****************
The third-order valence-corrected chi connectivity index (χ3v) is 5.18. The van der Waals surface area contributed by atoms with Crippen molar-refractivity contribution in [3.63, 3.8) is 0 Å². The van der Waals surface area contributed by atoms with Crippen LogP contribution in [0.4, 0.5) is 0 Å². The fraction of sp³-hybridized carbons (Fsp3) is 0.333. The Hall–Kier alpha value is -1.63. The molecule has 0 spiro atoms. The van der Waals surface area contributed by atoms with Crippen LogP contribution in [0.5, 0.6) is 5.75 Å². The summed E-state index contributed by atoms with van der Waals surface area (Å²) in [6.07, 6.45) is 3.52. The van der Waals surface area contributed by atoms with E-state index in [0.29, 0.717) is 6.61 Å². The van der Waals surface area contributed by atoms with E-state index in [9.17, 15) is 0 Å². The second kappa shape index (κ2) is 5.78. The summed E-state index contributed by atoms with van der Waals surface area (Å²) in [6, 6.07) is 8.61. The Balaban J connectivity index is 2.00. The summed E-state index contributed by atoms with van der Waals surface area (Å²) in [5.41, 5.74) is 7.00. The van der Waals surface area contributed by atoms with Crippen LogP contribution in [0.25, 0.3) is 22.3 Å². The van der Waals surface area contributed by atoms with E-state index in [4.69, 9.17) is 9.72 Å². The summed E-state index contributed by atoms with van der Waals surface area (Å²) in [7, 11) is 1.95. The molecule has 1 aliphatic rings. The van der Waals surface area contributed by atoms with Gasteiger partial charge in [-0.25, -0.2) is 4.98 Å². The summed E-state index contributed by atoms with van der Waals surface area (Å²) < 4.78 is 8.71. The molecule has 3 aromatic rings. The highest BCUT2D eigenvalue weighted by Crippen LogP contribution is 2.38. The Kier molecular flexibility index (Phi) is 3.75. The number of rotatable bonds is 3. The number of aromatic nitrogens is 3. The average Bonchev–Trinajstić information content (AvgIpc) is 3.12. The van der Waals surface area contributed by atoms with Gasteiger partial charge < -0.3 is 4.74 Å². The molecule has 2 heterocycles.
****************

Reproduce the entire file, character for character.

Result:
The third-order valence-corrected chi connectivity index (χ3v) is 5.18. The van der Waals surface area contributed by atoms with Crippen molar-refractivity contribution in [3.63, 3.8) is 0 Å². The van der Waals surface area contributed by atoms with Crippen LogP contribution in [0.4, 0.5) is 0 Å². The fraction of sp³-hybridized carbons (Fsp3) is 0.333. The Hall–Kier alpha value is -1.63. The molecule has 0 spiro atoms. The van der Waals surface area contributed by atoms with Crippen LogP contribution in [0.5, 0.6) is 5.75 Å². The summed E-state index contributed by atoms with van der Waals surface area (Å²) in [6.07, 6.45) is 3.52. The van der Waals surface area contributed by atoms with E-state index in [0.29, 0.717) is 6.61 Å². The van der Waals surface area contributed by atoms with E-state index in [9.17, 15) is 0 Å². The second kappa shape index (κ2) is 5.78. The summed E-state index contributed by atoms with van der Waals surface area (Å²) in [6, 6.07) is 8.61. The Balaban J connectivity index is 2.00. The summed E-state index contributed by atoms with van der Waals surface area (Å²) in [5.41, 5.74) is 7.00. The van der Waals surface area contributed by atoms with Crippen LogP contribution in [0.25, 0.3) is 22.3 Å². The van der Waals surface area contributed by atoms with E-state index in [4.69, 9.17) is 9.72 Å². The summed E-state index contributed by atoms with van der Waals surface area (Å²) in [7, 11) is 1.95. The molecule has 1 aliphatic rings. The van der Waals surface area contributed by atoms with Gasteiger partial charge in [-0.25, -0.2) is 4.98 Å². The summed E-state index contributed by atoms with van der Waals surface area (Å²) < 4.78 is 8.71. The molecule has 3 aromatic rings. The highest BCUT2D eigenvalue weighted by Crippen LogP contribution is 2.38. The Kier molecular flexibility index (Phi) is 3.75. The number of rotatable bonds is 3. The number of aromatic nitrogens is 3. The average Bonchev–Trinajstić information content (AvgIpc) is 3.12. The van der Waals surface area contributed by atoms with Gasteiger partial charge < -0.3 is 4.74 Å². The molecule has 2 heterocycles.